“What the hell, McCoy,” she said, astonished. “Did your wound make you delirious?”

“I love you. Will you marry me?”

Dr. Epstein and the emergency room crew showed broad grins all around, then stepped discretely out.

“Well, that’s the best offer I’ve had... at least today.” she said in partial tears. “I’ll check my appointment book. I need to get over ringing ears and find a new car.”

She bent over the gurney and gave me a lingering kiss, then turned to Tim. “Baby, now you can call Mr. McCoy ‘Daddy’.”

Tim beamed. He clambered up onto the gurney. “Great, Mr. McCoy!”

Harper, cigar stub in place, sat upright, then stepped off his gurney, a tear forming in the corner of an eye. He blinked frantically. His ice pack clattered to the floor.

“The ears will clear up,” I said.

Like magic, the curtain opened and a graying man in a physician’s smock stuck in his head. Looking at Janet, he said, “Ma’am, I’ve been told you have some residual ringing in your ears from an explosion. I’m Dr. Barnes, head of Audiology here at Parkland. While you’re here, I would like very much to administer a couple of tests to see if you have any permanent damage. I have a classroom full of students today who’d love to witness the procedures. There would be no charge. It would take about an hour.”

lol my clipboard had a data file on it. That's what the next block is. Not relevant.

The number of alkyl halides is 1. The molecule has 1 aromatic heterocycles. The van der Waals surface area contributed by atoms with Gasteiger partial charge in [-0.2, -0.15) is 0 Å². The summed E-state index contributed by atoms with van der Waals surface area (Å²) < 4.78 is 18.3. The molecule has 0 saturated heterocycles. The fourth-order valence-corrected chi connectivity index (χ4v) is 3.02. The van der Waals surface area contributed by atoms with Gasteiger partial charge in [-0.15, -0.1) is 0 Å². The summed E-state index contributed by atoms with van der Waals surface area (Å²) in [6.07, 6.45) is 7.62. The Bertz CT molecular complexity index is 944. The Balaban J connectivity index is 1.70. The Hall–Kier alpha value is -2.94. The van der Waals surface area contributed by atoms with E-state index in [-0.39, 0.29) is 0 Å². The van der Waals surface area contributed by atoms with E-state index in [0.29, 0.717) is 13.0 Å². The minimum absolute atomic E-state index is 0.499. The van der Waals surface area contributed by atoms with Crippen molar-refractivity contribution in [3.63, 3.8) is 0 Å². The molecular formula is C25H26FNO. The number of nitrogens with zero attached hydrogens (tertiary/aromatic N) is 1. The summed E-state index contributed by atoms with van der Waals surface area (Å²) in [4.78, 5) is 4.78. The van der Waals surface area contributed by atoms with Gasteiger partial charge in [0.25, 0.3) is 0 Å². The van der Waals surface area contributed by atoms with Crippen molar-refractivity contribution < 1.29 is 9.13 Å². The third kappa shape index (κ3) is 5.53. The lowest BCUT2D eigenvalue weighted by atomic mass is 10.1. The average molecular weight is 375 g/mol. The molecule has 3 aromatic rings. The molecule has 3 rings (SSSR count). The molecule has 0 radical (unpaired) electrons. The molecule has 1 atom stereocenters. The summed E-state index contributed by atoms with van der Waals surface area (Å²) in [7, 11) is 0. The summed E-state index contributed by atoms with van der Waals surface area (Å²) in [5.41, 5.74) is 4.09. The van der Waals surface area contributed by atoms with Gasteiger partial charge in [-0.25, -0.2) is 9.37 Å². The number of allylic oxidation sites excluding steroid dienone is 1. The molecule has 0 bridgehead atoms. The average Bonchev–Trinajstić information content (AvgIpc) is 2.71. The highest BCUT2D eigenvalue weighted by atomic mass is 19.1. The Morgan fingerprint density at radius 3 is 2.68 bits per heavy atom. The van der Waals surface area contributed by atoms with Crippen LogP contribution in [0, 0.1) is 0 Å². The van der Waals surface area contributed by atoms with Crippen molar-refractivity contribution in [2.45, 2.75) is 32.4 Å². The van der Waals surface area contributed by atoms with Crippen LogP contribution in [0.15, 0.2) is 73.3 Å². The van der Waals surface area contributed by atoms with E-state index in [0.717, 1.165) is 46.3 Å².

After urging by Harper, Tim, and me, Janet reluctantly followed the doctor out through the curtain, waving goodbye. Tim stayed put on my gurney.

Maggs hurried in, a folder in hand, having passed Dr. Epstein, the emergency room staff, and Janet in the curtained hallway. “What on earth is everyone crying about? I just said ‘Hello’ to Janet in the hall, and all she said was ‘Huh’. Harper is standing up and looks alive... at least partly. Too bad.”

“We’re all happy because you’re gonna tell us Grifford wasn’t gay, just a whack job,” Harper said.

She looked hard at Harper. “Whack job? Gay, transgender, cross-dresser? None a factor with this screwball. He might have been nuts, but he sure as hell didn’t have any. I bullied his psychiatrist into releasing the record. Grifford was like an earthworm: asexual. He had sex-change surgery, all right: self-inflicted, and it damned near killed him. Mama took him to the nut house. He signed himself out and then burned her to death in her mansion.”